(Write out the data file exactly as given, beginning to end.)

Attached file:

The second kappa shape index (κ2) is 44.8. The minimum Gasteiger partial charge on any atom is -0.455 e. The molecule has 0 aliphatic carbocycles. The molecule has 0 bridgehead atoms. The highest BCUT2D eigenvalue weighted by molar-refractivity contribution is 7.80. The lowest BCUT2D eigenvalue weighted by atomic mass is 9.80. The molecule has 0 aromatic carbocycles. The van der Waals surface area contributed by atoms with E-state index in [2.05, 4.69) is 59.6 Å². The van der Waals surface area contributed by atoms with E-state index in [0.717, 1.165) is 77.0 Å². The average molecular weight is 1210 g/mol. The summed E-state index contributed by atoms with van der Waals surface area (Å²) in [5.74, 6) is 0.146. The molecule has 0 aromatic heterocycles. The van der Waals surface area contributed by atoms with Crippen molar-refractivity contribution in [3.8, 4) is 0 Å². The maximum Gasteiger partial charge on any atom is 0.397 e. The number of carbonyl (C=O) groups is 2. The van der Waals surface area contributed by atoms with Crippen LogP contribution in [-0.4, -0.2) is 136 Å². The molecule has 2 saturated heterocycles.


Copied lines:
The second kappa shape index (κ2) is 44.8. The minimum Gasteiger partial charge on any atom is -0.455 e. The molecule has 0 aliphatic carbocycles. The molecule has 0 bridgehead atoms. The highest BCUT2D eigenvalue weighted by molar-refractivity contribution is 7.80. The lowest BCUT2D eigenvalue weighted by atomic mass is 9.80. The molecule has 0 aromatic carbocycles. The van der Waals surface area contributed by atoms with E-state index in [2.05, 4.69) is 59.6 Å². The van der Waals surface area contributed by atoms with E-state index in [0.717, 1.165) is 77.0 Å². The average molecular weight is 1210 g/mol. The summed E-state index contributed by atoms with van der Waals surface area (Å²) in [5.74, 6) is 0.146. The molecule has 0 aromatic heterocycles. The van der Waals surface area contributed by atoms with Crippen molar-refractivity contribution in [3.8, 4) is 0 Å². The maximum Gasteiger partial charge on any atom is 0.397 e. The number of carbonyl (C=O) groups is 2. The van der Waals surface area contributed by atoms with Crippen LogP contribution in [-0.4, -0.2) is 136 Å². The molecule has 2 saturated heterocycles.